As for draft; the whole HTML5 might be in 'draft' but there are parts of the draft that are finalised and static; they've already been hashed out and all the parties agree with it - why not implement those ones? Limur IIRC listed a huge array of technologies, some existing in stable form for over a decade that haven't been implemented by Microsoft yet. Lets not try to kid ourselves, the moment that HTML5 does gain traction I can assure you Microsoft and Adobe will be running for cover.

I suggest all those Microsoft apologists who can't help but apologise for Microsoft to have a look at over a decade of obstruction or non-participation by Microsoft when it comes to open standards. They sat on OASIS for the ODF specification, knew that it didn't fulfill the requierments of being suitable for Microsoft Office - but did they contribute *ANYTHING* so that it could be transformed into a first class file format for Microsoft Office? of course not. They sat by and did nothing - and when the format was finalised all they did was bash the OASIS group for having a format that didn't address all the Microsoft features (where the hell were you Microsoft when you could have provided input in the design phase?!).

Then there is HTML5, again, what contributions have they made - there is a stalemate when it comes to the default video format - why doesn't Microsoft office the VC-1 format royalty free for open source browser and CODEC projects? Silly me! that would actually require Microsoft to realise that the whole world doesn't revolve around them and that they do actually have to contribute something to the larger ecosystem besides obstructing the development of standards.

Quite frankly, to put up the issue about IE6 for the bad reputation of Internet Explorer in general is disingenuous - the issue goes well beyond simply that of Internet Explorer and covers the entire company culture that encourages balkanisation of standards, obstructing standards from being developed or simply standing back not doing anything to improve standards then turn around a month later after it has been standardised simply to bad mouth it.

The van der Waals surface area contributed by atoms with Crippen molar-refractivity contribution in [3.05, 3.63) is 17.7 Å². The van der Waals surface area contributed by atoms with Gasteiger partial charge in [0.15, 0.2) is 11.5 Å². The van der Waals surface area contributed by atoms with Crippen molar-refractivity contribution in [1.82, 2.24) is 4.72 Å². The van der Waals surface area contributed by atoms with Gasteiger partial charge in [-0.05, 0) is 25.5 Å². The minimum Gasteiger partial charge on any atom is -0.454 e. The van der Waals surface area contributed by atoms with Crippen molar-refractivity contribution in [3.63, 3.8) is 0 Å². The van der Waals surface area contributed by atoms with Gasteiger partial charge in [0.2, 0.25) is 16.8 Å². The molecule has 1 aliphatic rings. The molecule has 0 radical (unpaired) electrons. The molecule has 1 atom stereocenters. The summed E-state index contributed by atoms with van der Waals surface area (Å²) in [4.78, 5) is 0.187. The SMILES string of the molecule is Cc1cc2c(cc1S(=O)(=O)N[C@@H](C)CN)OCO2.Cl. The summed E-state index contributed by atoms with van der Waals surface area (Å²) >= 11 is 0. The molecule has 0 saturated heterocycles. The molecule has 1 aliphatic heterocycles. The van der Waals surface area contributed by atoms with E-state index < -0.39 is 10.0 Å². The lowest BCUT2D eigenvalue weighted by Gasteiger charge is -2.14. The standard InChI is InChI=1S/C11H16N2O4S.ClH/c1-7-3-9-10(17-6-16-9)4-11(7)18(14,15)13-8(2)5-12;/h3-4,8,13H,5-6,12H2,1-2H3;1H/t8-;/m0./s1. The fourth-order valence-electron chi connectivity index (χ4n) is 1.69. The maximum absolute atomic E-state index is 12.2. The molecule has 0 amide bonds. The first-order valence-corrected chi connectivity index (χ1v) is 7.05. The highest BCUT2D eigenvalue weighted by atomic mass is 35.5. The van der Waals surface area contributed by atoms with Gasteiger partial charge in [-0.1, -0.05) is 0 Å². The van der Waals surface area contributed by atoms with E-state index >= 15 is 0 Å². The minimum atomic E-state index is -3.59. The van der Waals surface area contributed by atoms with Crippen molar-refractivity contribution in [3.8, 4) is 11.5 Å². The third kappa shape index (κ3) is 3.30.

Edited 2010-01-06 23:48 UTC

Reply Parent Score: 8

RE[2]: Comment by Kroc
by Delgarde on Thu 7th Jan 2010 08:56 in reply to "RE: Comment by Kroc"
Delgarde Member since:
2008-08-19

You do realize that CSS3 and HTML5 are draft standards, right? Is your definition of a "decent" browser to mean one that ships with unfinished standards?


Why not? All the other serious browsers do - Firefox, Chrome, Safari. More than that, the people making those browsers are, in part, the same people making the standards - implementing those drafts allows people to actually try them out, feeding their experience back into the standards process.

I've worked with IE8 and I've had very few problems with it. I really think a lot of this IE bashing is carried over from the IE6 days.


Agreed, IE8 is a huge improvement over it's predecessors, and a fairly decent browser - it's corrected the worst of those predecessor's idiosyncrasies, and it's design seems robust.